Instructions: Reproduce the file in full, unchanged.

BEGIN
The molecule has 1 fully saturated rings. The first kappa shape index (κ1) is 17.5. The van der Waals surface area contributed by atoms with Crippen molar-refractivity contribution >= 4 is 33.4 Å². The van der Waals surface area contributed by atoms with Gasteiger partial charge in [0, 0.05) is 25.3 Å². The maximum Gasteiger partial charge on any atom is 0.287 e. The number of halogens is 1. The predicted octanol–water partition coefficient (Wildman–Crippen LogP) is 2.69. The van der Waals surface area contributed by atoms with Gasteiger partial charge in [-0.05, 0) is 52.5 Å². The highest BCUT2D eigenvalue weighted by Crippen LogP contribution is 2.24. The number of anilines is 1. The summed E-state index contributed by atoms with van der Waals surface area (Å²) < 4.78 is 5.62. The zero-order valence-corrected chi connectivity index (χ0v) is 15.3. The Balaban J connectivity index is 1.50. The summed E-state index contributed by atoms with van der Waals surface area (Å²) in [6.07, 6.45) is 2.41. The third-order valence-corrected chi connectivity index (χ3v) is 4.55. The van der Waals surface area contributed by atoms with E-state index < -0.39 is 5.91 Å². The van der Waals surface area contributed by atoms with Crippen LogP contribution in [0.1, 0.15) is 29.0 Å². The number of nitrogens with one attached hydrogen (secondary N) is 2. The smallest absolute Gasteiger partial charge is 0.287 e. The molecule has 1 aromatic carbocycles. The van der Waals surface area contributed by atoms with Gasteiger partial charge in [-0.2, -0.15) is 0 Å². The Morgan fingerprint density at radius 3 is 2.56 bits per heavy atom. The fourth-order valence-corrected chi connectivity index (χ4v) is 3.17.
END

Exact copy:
The molecule has 1 fully saturated rings. The first kappa shape index (κ1) is 17.5. The van der Waals surface area contributed by atoms with Crippen molar-refractivity contribution >= 4 is 33.4 Å². The van der Waals surface area contributed by atoms with Gasteiger partial charge in [0, 0.05) is 25.3 Å². The maximum Gasteiger partial charge on any atom is 0.287 e. The number of halogens is 1. The predicted octanol–water partition coefficient (Wildman–Crippen LogP) is 2.69. The van der Waals surface area contributed by atoms with Gasteiger partial charge in [-0.05, 0) is 52.5 Å². The highest BCUT2D eigenvalue weighted by Crippen LogP contribution is 2.24. The number of anilines is 1. The summed E-state index contributed by atoms with van der Waals surface area (Å²) < 4.78 is 5.62. The zero-order valence-corrected chi connectivity index (χ0v) is 15.3. The Balaban J connectivity index is 1.50. The summed E-state index contributed by atoms with van der Waals surface area (Å²) in [6.07, 6.45) is 2.41. The third-order valence-corrected chi connectivity index (χ3v) is 4.55. The van der Waals surface area contributed by atoms with E-state index < -0.39 is 5.91 Å². The van der Waals surface area contributed by atoms with Crippen LogP contribution in [0.1, 0.15) is 29.0 Å². The number of nitrogens with one attached hydrogen (secondary N) is 2. The smallest absolute Gasteiger partial charge is 0.287 e. The molecule has 1 aromatic carbocycles. The van der Waals surface area contributed by atoms with Gasteiger partial charge in [-0.2, -0.15) is 0 Å². The Morgan fingerprint density at radius 3 is 2.56 bits per heavy atom. The fourth-order valence-corrected chi connectivity index (χ4v) is 3.17.